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Re: filmscanners: Re: Vuescan gripes



It must be me, but I find the Vuescan interface quite good. Initially it
seemed odd but within a matter of a few hours it all seemed rather slick.

Granted it doesn't have some of the normal features found on many
manufacturers software or the ultimate flexibility of Silverfast. Pretty
windows are not the be all and end all of a good interface. In the good old
days (pre-Microsoft) Autoroute(UK) was really slick to use - it's never been
nearly as good since they ditched DOS and added a Windows front end and
bloody wizards.

With Vuescan the best trick is the ability to redo the last preview and scan
in memory. It saves me several minutes each time I do it compared to a
re-scan with other software. I don't suppose rescanning is much good for the
film either. You can effectively rescan (without actually physically
scanning) with different settings for nearly everything except resolution,
focus, exposure (and multi-pass scan?) - most of which you never change
unless you change the image you're scanning.

If I want to try several options I turn the file output off and change the
options in the colour tab (sometimes filter too) and rescan the memory until
I get the desired result. When I'm happy I turn the file output back on.
The main things to tweak seem to be "gamma" and "image brightness". I
invariably use white balance auto black (0) and white (0.01) point. If all
else fails I try restore colours (only works with scans not previews). If I
still can't get a result I try Silverfast but I generally find I can't get
as good a result with Silverfast. Presumably the operator is deffective!

The file numbering scheme I quite like. I just let everything default to
CROPnnnn.TIF in C:\Vuescan. I do a film at a time - ensure there are no old
crop files. Only do one final scan (with output) or delete dodgy output or
rename with a "a" added before doing a second "scan mem". If you have some
really duff images add in a few blank dummy files. This will make sure the
crop numbers match the numbers on the film/slide. Seems perfectly logical to
me. Add an text,excel,database index to give the images names works great.
Personally I set up an autorun to produce a set of low resolution jpegs for
each file and then just scan these to find the required image.

Even the cropping seems to work quite well. Originally I used the auto
cropping but I found this to be a bit of a pain as you then had to then crop
it in Photoshop which I have never found any better. I orientate it and crop
it at the same time and that leaves less to do with the enormous 16bit files
that are so slow to use.

Yes the interface is unusual but once you work with the program, instead of
against it, I am sure you will find it all falls into place quite nicely.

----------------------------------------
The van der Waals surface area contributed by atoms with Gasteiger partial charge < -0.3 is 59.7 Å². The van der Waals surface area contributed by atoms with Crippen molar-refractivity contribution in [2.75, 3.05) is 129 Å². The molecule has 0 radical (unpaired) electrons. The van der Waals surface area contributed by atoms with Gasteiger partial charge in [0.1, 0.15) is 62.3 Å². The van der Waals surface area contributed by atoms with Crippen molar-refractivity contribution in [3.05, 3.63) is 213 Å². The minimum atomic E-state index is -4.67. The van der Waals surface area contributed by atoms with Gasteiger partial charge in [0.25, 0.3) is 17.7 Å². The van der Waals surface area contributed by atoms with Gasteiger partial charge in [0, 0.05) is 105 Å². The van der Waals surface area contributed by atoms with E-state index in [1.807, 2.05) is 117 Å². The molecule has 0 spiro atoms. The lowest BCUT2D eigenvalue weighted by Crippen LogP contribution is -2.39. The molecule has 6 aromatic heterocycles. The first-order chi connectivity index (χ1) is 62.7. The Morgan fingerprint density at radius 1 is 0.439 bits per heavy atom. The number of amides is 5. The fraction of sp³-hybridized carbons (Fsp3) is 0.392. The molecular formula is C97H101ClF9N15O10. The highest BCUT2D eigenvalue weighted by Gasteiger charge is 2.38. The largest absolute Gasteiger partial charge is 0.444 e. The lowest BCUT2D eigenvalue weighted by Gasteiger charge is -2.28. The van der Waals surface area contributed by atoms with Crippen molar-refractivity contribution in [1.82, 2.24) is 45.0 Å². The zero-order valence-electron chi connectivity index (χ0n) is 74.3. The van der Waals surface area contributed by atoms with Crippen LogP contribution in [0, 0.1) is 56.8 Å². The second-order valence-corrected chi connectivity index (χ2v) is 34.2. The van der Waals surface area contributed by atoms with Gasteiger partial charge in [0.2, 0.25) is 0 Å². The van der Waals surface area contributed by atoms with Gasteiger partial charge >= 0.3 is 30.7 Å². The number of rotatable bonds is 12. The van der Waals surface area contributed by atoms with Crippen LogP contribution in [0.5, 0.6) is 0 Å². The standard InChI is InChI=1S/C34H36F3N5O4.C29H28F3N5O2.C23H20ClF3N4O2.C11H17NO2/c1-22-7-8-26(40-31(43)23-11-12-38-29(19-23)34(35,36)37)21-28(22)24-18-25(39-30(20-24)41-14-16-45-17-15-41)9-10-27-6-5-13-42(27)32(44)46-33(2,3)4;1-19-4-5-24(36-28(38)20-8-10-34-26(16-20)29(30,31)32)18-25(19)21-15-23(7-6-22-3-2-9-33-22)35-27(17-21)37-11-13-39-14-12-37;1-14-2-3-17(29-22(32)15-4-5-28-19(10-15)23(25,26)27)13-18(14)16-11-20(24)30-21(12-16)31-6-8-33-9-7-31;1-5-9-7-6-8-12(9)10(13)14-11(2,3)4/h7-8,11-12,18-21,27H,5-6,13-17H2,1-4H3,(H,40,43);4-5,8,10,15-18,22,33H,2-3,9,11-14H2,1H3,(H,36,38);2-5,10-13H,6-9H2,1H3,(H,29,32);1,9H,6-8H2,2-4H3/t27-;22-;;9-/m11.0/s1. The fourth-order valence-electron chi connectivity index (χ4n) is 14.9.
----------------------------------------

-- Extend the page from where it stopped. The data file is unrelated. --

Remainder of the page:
It seems strange to me that Nikon (to name but one) can produce a digicam
that will usually automatically produce a good white balance (and histogram)
on a positively retarded processing unit, but can't do it on a 1GHz 512MB
PC. After all ultimately a digicam is in most respects a scaled down
portable scanner with a low spec in built computer.

Steve

PS. I don't want some long protracted argument over whether a digicam is
like a scanner. My point is they use a lens, a CCD, an A->D converter and a
computer to convert a physical image into a digital image. Given the vastly
superior processing power available to most film scanners they should be
capable of much better AUTOMATIC results. This is what Vuescan does so well.

----- Original Message -----
From: "Johnny Deadman" <john@pinkheadedbug.com>
To: "Filmscanners" <Filmscanners@halftone.co.uk>
Sent: Friday, July 20, 2001 4:16 AM
Subject: Re: filmscanners: Re: Vuescan gripes


> on 7/19/01 9:51 PM, Roger Smith at rsmith@unb.ca wrote:
>
> > I'm inclined to agree with Dean - I seem to be able to avoid
> > most of VueScan's quirks, and admittedly there are more on the Mac
> > than on the PC. Ed has explained any of them that I have asked him
> > about, and he continues to improve things.
>
> yeah but you guys miss the point
>
> it's not either/or
>
> it should be both/and
>
> Vuescan has a wonderful engine but a TERRIBLE, AWFUL interface
>
> quite literally the worst of *any* app I have on my HD with the possible
> exception of the panotools ptstitcher, but it's close
>
> (and that's about 10G of them)
>
> think how many more Ed would sell if it had a KILLER interface
>
> how much nicer life would be
>
> and how little effort it would take
>
>
> --
> John Brownlow
>
> http://www.pinkheadedbug.com
>
> ICQ: 109343205
>
>




 




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